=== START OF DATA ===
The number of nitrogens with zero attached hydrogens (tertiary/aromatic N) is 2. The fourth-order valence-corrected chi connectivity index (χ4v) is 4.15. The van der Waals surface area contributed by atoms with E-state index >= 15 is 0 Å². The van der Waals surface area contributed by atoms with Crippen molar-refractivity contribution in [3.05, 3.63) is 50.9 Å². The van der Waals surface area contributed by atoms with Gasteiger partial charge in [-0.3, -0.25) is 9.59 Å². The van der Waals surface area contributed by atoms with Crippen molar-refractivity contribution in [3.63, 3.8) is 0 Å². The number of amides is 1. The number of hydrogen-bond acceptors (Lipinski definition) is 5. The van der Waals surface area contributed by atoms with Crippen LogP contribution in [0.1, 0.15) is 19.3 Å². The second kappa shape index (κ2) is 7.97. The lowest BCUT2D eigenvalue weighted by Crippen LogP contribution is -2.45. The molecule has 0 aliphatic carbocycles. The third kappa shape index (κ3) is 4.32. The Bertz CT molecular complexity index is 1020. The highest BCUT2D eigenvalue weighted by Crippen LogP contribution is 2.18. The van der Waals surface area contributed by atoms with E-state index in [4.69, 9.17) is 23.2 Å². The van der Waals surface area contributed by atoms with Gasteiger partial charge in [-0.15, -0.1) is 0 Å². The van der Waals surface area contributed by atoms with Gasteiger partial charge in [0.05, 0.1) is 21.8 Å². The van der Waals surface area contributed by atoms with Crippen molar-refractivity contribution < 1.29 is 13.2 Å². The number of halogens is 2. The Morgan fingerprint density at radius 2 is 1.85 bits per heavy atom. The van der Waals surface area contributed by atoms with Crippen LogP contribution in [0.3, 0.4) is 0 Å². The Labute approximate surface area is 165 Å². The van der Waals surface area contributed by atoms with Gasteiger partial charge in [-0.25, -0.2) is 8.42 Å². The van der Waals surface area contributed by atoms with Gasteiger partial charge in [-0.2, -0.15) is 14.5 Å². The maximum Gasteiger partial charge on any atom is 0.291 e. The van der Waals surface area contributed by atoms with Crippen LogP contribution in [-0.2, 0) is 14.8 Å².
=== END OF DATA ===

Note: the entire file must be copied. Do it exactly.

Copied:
The number of nitrogens with zero attached hydrogens (tertiary/aromatic N) is 2. The fourth-order valence-corrected chi connectivity index (χ4v) is 4.15. The van der Waals surface area contributed by atoms with E-state index >= 15 is 0 Å². The van der Waals surface area contributed by atoms with Crippen molar-refractivity contribution in [3.05, 3.63) is 50.9 Å². The van der Waals surface area contributed by atoms with Gasteiger partial charge in [-0.3, -0.25) is 9.59 Å². The van der Waals surface area contributed by atoms with Crippen molar-refractivity contribution in [3.63, 3.8) is 0 Å². The number of amides is 1. The number of hydrogen-bond acceptors (Lipinski definition) is 5. The van der Waals surface area contributed by atoms with Crippen LogP contribution in [0.1, 0.15) is 19.3 Å². The second kappa shape index (κ2) is 7.97. The lowest BCUT2D eigenvalue weighted by Crippen LogP contribution is -2.45. The molecule has 0 aliphatic carbocycles. The third kappa shape index (κ3) is 4.32. The Bertz CT molecular complexity index is 1020. The highest BCUT2D eigenvalue weighted by Crippen LogP contribution is 2.18. The van der Waals surface area contributed by atoms with E-state index in [4.69, 9.17) is 23.2 Å². The van der Waals surface area contributed by atoms with Gasteiger partial charge in [-0.15, -0.1) is 0 Å². The van der Waals surface area contributed by atoms with Gasteiger partial charge in [0.05, 0.1) is 21.8 Å². The van der Waals surface area contributed by atoms with Crippen molar-refractivity contribution < 1.29 is 13.2 Å². The number of halogens is 2. The Morgan fingerprint density at radius 2 is 1.85 bits per heavy atom. The van der Waals surface area contributed by atoms with Crippen LogP contribution in [0.3, 0.4) is 0 Å². The Labute approximate surface area is 165 Å². The van der Waals surface area contributed by atoms with Gasteiger partial charge in [-0.25, -0.2) is 8.42 Å². The van der Waals surface area contributed by atoms with Gasteiger partial charge in [-0.2, -0.15) is 14.5 Å². The maximum Gasteiger partial charge on any atom is 0.291 e. The van der Waals surface area contributed by atoms with Crippen LogP contribution in [-0.2, 0) is 14.8 Å².